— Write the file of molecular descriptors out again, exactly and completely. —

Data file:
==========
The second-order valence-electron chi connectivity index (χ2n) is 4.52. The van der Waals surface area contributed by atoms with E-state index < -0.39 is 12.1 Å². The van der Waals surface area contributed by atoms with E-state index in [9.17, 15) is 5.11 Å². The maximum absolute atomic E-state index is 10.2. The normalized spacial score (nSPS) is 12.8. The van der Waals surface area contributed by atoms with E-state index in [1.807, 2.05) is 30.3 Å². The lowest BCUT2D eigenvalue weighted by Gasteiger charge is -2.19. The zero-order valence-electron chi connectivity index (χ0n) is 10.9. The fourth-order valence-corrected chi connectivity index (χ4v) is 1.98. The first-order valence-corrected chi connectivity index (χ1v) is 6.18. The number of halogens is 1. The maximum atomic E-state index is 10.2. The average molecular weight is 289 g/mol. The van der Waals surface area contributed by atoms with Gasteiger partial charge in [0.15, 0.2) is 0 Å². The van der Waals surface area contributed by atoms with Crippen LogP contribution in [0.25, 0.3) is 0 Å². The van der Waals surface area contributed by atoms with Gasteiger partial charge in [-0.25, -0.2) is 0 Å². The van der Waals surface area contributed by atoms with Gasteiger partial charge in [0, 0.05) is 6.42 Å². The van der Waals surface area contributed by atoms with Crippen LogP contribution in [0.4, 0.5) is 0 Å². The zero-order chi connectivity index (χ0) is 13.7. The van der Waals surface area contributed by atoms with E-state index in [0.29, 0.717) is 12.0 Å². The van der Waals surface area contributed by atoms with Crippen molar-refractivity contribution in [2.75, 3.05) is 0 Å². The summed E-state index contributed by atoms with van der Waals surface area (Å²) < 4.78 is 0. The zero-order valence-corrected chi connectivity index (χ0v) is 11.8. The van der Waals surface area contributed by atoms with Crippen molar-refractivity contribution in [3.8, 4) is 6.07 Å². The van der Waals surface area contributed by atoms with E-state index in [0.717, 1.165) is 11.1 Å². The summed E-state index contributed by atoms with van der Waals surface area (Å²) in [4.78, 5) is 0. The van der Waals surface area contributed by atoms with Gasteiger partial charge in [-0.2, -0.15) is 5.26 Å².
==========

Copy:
The second-order valence-electron chi connectivity index (χ2n) is 4.52. The van der Waals surface area contributed by atoms with E-state index < -0.39 is 12.1 Å². The van der Waals surface area contributed by atoms with E-state index in [9.17, 15) is 5.11 Å². The maximum absolute atomic E-state index is 10.2. The normalized spacial score (nSPS) is 12.8. The van der Waals surface area contributed by atoms with E-state index in [1.807, 2.05) is 30.3 Å². The lowest BCUT2D eigenvalue weighted by Gasteiger charge is -2.19. The zero-order valence-electron chi connectivity index (χ0n) is 10.9. The fourth-order valence-corrected chi connectivity index (χ4v) is 1.98. The first-order valence-corrected chi connectivity index (χ1v) is 6.18. The number of halogens is 1. The maximum atomic E-state index is 10.2. The average molecular weight is 289 g/mol. The van der Waals surface area contributed by atoms with Gasteiger partial charge in [0.15, 0.2) is 0 Å². The van der Waals surface area contributed by atoms with Crippen LogP contribution in [0.25, 0.3) is 0 Å². The van der Waals surface area contributed by atoms with Gasteiger partial charge in [-0.25, -0.2) is 0 Å². The van der Waals surface area contributed by atoms with Gasteiger partial charge in [0, 0.05) is 6.42 Å². The van der Waals surface area contributed by atoms with Crippen LogP contribution in [0.4, 0.5) is 0 Å². The zero-order chi connectivity index (χ0) is 13.7. The van der Waals surface area contributed by atoms with E-state index in [0.29, 0.717) is 12.0 Å². The van der Waals surface area contributed by atoms with Crippen molar-refractivity contribution in [2.75, 3.05) is 0 Å². The summed E-state index contributed by atoms with van der Waals surface area (Å²) < 4.78 is 0. The zero-order valence-corrected chi connectivity index (χ0v) is 11.8. The van der Waals surface area contributed by atoms with Crippen molar-refractivity contribution in [3.8, 4) is 6.07 Å². The van der Waals surface area contributed by atoms with E-state index in [0.717, 1.165) is 11.1 Å². The summed E-state index contributed by atoms with van der Waals surface area (Å²) in [4.78, 5) is 0. The van der Waals surface area contributed by atoms with Gasteiger partial charge in [-0.2, -0.15) is 5.26 Å².